Public Knowledge says it does not think transferring E.U. privacy rules to the U.S. is the right way to go.

With the European Union's tough new General Data Protection Regulation online privacy framework taking effect Friday (May 25), there had been calls for U.S. policymakers to adopt those rules here, or for companies to voluntarily do so.

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Public Knowledge is all for protecting online user's privacy, including using government levers to ensure that, particularly given various data breaches and privacy violations that have been much in the news lately, but not by grafting the E.U. regime on the U.S. 

Gus Rossi, global policy director for Public Knowledge, says the E.U. effort has spotlighted the deficiencies of the U.S. patchwork of protections, but that "copying and pasting E.U. law would not be an efficient or reasonable way to protect Americans’ privacy," adding that the institutions, legal systems, and consumer preferences are just too different."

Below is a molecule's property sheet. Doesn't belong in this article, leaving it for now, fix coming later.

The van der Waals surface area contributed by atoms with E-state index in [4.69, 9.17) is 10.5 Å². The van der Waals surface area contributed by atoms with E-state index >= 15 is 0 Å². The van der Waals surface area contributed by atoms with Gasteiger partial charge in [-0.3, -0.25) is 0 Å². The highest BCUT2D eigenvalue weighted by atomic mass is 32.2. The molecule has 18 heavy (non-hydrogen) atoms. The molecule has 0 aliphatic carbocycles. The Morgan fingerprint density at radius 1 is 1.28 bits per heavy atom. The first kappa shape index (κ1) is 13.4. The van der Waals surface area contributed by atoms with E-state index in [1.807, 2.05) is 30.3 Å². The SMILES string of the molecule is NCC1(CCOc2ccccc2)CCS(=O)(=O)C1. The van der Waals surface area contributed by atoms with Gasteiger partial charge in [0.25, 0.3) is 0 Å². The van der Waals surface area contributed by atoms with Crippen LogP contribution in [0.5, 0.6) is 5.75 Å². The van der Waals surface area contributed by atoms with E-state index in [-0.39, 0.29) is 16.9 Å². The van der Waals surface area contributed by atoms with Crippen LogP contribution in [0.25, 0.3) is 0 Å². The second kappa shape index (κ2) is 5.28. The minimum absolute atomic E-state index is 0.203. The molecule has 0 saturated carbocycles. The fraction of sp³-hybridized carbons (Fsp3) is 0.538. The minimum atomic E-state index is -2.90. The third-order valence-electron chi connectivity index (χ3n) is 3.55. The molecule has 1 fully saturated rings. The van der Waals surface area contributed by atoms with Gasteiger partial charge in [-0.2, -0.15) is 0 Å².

What should happen, he says, is that Congress should study the GDPR as it comes up with its own "American" privacy bill. 

One issue with that, however, is that American companies doing business globally, which is most big layers, will still have to comply with the E.U. regulations, so where those don't rack with U.S. regs, the companies must provide bifurcated services. 

Whatever the bill does, at baseline it should "encourage companies to rethink their data collection and processing practices to guarantee security of user information, require meaningful notice and consent for personal data sharing, list user rights, and designate at least one independent enforcement agency," he said.

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